... culbuter^; transpose, put the cart before the horse, turn the tables. Adj. inverted &c v.; wrong side out, wrong side up; inside out, upside down; bottom upwards, keel upwards; supine, on one's head, topsy-turvy, sens dessus dessous [Fr.]. inverse; reverse &c (contrary) 14; opposite &c 237. top heavy. Adv. inversely &c adj.; hirdy-girdy^; heels over head, ...
— Roget's Thesaurus of English Words and Phrases: Body • Roget

... to enable the animal to see by, and in the Lampyridae it would seem that the degree of luminosity is related to the development of the vision. In that family, according to the Rev. H.S. Gorham, the eyes are developed, as a rule, in inverse proportion to the luminosity. Where there is an ample supply of this kind of light the eyes are small, but where the light is insignificant the eyes are large by way of compensation. And moreover, where both eyes and light are small, then the antennae are large and feathery, ...
— Young Folks' Library, Volume XI (of 20) - Wonders of Earth, Sea and Sky • Various

... remain the inverse permutation: to obtain only females and no males, or very few. The first permutation makes the second seem very probable, although I cannot as yet conceive a means of realizing it. The only condition which I can regulate is the dimensions of ...
— The Wonders of Instinct • J. H. Fabre

... dearly bought. This is, in part, a matter of wholesome instinct, in part of wise training. We now know that the absence of clothes has little relation with the absence of modesty, such relation as there is being of the inverse order, for the savage races which go naked are usually more modest than those which wear clothes. The saying quoted by Herodotus in the early Greek world that "A woman takes off her modesty with her shift" was a favorite text of the Christian Fathers. But Plutarch, who was also a moralist, had ...
— Studies in the Psychology of Sex, Volume 6 (of 6) • Havelock Ellis

... greater credit because they are agitated by the legs from below the scene, and not managed by cords from above, as at the Marionette Theatre. Their audiences, as I said, are always interesting, and comprise: first, boys ragged and dirty in inverse ratio to their size; then weak little girls, supporting immense weight of babies; then Austrian soldiers, with long coats and short pipes; lumbering Dalmat sailors; a transient Greek or Turk; Venetian loafers, pale-faced, statuesque, with the drapery of their ...
— Venetian Life • W. D. Howells

... all fall to sleep at once, but drop off successively: first the sight, then the smell, the taste, the hearing and lastly the touch. The sleep ended, they awake in an inverse order, touch, hearing, taste, smell, ...
— A Practical Physiology • Albert F. Blaisdell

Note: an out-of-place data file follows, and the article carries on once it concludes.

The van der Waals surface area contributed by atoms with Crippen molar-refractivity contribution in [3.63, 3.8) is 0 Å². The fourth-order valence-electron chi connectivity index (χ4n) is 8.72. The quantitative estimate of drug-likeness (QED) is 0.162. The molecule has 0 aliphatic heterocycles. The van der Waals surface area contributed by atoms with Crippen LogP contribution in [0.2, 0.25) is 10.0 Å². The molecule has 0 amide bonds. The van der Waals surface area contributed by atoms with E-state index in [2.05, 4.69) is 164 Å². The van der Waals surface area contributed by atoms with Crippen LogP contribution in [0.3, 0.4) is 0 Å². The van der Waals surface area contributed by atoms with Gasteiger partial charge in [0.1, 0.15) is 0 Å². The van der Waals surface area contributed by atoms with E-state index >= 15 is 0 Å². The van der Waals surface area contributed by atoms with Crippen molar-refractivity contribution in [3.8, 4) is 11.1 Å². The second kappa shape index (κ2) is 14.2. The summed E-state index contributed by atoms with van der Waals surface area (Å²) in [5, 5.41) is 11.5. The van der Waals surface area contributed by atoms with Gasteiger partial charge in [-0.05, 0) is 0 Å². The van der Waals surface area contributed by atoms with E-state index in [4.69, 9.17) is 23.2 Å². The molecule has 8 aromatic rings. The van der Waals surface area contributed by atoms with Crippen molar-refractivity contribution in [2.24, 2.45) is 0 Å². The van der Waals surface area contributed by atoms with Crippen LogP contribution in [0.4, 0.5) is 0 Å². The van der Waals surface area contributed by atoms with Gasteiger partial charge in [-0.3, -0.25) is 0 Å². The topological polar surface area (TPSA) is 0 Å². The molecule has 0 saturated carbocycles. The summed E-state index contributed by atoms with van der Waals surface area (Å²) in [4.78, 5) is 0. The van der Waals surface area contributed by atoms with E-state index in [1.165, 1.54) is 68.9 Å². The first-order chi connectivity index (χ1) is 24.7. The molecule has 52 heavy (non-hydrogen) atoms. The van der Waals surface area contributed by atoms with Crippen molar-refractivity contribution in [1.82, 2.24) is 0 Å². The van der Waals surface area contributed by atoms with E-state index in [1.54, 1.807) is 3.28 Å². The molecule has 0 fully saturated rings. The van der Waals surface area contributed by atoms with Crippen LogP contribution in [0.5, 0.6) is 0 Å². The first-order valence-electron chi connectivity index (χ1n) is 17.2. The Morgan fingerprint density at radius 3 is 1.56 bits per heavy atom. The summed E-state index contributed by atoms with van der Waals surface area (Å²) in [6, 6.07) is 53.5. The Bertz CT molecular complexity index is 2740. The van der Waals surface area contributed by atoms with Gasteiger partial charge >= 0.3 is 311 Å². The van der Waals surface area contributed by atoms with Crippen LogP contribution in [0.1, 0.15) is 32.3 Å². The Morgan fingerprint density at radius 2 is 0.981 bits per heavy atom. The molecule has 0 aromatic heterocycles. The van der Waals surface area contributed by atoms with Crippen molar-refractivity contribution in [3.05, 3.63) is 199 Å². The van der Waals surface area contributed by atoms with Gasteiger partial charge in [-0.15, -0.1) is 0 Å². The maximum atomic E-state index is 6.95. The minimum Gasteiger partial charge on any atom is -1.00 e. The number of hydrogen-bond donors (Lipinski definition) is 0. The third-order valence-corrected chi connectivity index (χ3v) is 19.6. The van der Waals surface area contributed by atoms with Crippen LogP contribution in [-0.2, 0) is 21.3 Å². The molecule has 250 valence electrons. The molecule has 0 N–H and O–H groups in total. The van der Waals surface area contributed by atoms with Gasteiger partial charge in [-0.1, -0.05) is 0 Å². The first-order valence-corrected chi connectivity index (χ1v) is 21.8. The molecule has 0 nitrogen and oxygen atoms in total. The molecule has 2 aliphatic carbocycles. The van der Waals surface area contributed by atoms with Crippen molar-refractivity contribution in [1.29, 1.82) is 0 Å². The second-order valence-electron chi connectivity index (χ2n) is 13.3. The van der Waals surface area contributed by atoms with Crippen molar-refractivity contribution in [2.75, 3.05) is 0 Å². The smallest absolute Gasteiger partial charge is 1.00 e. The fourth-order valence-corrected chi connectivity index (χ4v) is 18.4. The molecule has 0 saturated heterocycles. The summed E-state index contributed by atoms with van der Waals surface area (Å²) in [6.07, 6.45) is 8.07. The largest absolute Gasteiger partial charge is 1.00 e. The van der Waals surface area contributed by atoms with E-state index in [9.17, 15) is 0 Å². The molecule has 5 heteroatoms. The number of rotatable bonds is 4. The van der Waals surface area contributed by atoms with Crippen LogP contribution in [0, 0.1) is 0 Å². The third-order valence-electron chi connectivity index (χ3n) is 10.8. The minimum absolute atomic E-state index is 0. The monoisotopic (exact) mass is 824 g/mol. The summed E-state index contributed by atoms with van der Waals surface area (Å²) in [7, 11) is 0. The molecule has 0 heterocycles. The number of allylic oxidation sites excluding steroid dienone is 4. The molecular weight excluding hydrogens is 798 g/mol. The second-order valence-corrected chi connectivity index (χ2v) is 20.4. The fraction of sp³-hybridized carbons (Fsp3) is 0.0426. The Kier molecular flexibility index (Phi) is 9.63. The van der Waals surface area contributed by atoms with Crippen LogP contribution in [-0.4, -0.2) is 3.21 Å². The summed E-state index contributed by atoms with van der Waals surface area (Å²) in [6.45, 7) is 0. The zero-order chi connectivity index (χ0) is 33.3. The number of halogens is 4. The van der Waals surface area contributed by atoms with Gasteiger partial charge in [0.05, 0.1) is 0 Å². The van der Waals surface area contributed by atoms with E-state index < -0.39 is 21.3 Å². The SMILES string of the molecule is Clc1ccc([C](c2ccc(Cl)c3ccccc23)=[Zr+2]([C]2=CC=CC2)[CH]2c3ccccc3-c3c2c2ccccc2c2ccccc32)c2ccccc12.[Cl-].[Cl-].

... inverse variation between activity and genesis we have examples in the contrast between the fertility of birds and the fertility of mammals. Comparing the large with the large and the small with the small, we see that creatures which continually go through ...
— The World's Greatest Books—Volume 14—Philosophy and Economics • Various

... measuring time and continuous, in the other case we have coexistence in space. The coexistence is still further made apparent by our reversing the movement, and thereby meeting the tactile series in the inverse order. Moreover, the serial order is unchanged by the rapidity of ...
— Harvard Psychological Studies, Volume 1 • Various

... theology, and which educated men of the present day have by no means universally outgrown. Save for some such old associations as these, why should it be supposed that matter becomes "spriritualized" as it diminishes in apparent substantiality? Why should matter be pronounced respectable in the inverse ratio of its density or ponderability? Why is a diamond any more chargeable with "grossness" than a cubic centimetre of hydrogen? Obviously such fancies are purely of mythologic parentage. Now the luminiferous ether, upon which our authors ...
— The Unseen World and Other Essays • John Fiske

... other, for the socialist always came back to Karl Marx, about whom Christophe cared not a rap. Moreover, Christophe used to find in his speeches about the free man—besides a materialism which was not much to his taste—a pedantic severity and a despotism of thought, a secret cult of force, an inverse militarism, all of which did not sound very different from what he ...
— Jean-Christophe, Vol. I • Romain Rolland

... The law of inverse variation of extension and intension must of course be confined to the inter-relations of a series of terms of which each can be predicated of the other until we arrive at the bottom of the scale. It is not meant to apply to the extension and intension ...
— Deductive Logic • St. George Stock



Words linked to "Inverse" :   math, opposition, mathematics, maths, direct, backward, oppositeness, reciprocal